Bulimia side effects and how it affects your body and mind

Richard Kerr's picture

Image showing the effects of bulimia on the body and mind

It’s hard enough living with bulimia without having to think about all of the nasty potential side effects and health complications that it can cause. 

However, while you can’t simply scare yourself into recovery, it is important to become informed on the possible dangers and life changing conditions that bulimia can cause.

Medical evidence into the effects of bulimia shows us that over time, bulimia has the potential to inflict irreparable damage on every single system of your body.

How does bulimia affect your body? 

The physical symptoms of Bulimia Nervosa 

Common physical symptoms of Bulimia include:

More serious and life-threatening physical side effects of bulimia include: Gastric Rupture, Irregular Heart Beats, Electrolyte imbalance and Major Organ Damage or Failure (particularly relating to your Kidneys, Pancreas and Heart).

SIGNS OF ELECTROLYTE IMBALANCE INCLUDE: Feelings of fatigue, muscle weakness, muscle cramps, nausea, dizziness, confusion, fainting, restlessness and seizure. If you have any of these symptoms you should visit your doctor as soon as possible. Even if you’re not ready to recover, your doctor can monitor your electrolyte levels more closely.

How does bulimia affect your brain? 

The psychological symptoms of Bulimia Nervosa 

A growing body of scientific research indicates that nutritional deficiencies, which occur as a result of bulimia,  may be responsible for the majority of the psychological symptoms associated with bulimia. The most common psychological symptoms and side effects include:

  • Anxiety (especially social anxiety)
  • Depression (and suicidal feelings)
  • Mood swings and general feeling of emotional instability (feeling out of control)
  • Inability to focus and episodes of “zoning out”
  • Sleep disturbances
  • Low self-esteem and distorted body image

Struggling with suicidal thoughts? If you find yourself experiencing suicidal thoughts, please do reach out for emotional support. Visit www.befrienders.org to find a confidential helpline in your area.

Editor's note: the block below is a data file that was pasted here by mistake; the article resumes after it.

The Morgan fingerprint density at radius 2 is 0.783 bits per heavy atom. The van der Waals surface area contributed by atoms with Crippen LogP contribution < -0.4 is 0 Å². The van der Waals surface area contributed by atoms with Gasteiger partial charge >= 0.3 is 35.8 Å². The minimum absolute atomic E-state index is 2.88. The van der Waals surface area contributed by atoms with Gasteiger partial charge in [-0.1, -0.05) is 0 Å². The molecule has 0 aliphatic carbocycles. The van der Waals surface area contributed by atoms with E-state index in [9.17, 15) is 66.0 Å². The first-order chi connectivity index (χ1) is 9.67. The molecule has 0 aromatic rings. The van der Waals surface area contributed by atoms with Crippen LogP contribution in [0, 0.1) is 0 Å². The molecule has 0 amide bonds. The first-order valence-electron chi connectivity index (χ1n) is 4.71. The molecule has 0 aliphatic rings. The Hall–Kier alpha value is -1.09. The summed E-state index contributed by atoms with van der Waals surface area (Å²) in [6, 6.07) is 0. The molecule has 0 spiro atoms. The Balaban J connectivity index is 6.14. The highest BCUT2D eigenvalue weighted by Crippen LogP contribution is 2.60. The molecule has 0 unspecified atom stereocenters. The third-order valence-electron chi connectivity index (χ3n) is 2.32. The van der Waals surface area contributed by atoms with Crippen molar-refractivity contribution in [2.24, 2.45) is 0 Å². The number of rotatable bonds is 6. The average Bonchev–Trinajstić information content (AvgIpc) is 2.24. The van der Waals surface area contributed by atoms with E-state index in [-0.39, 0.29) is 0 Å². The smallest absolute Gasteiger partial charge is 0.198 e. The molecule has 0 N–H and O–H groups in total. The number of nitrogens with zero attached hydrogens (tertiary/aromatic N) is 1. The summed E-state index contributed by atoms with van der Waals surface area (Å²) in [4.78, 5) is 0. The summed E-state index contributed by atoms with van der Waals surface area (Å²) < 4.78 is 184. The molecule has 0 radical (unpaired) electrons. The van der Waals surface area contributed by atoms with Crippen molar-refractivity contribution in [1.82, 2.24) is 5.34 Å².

How does bulimia affect your behaviour? 

The behavioural symptoms of Bulimia Nervosa 

Here, we’re really talking about all of those actions and behaviours that, as a bulimic, you feel compelled to do. Some of the most common behavioural symptoms of bulimia are:

  • Uncontrollable episodes of binge eating when faced with certain “trigger” foods. 
  • Withdrawal from social situations/spending more time alone. 
  • Reluctance to eat with others or in public settings.
  • Hording large quantities of food in case there is a “need” to binge. 
  • Being very secretive and telling lies. 
  • Being short tempered or hurtful towards loved ones (saying or doing things you don’t really mean in the heat of the moment)
  • Increase in impulsivity (taking more risks/ engaging in promiscuous behaviour/abusing alcohol/abusing drugs/shoplifting)

“How long will it be before I experience the side effects of bulimia?”

The amount of damage caused, the time it takes for more serious conditions associated with bulimia to develop and the particular side effects that bulimia can inflict will totally vary from person to person. There is just no way to know for sure. 

“I’m terrified of bulimia side effects but I can’t stop – Help!”

Rest assured that it is possible to fully recover from bulimia, no matter how long you have suffered with it for. If you you suffer from bulimia and are worried about the damage it is doing to your body we recommend you sign up to our Free Bulimia Recovery Ecourse. The sooner you start recovery the easier it is to recover.


The information provided in this website is for information purposes only. The information on this website is NOT a substitute for proper diagnosis, treatment or the provision of advice by an appropriate health professional. Please refer to the full disclaimer and copyright. If you do think you might suffer from an eating disorder, it is important that you talk to your General Practitioner, as there are many physical complications that can arise from being at an unhealthily low weight or from losing weight very quickly, or from purging. We advise you to seek professional help with working on an eating disorder.


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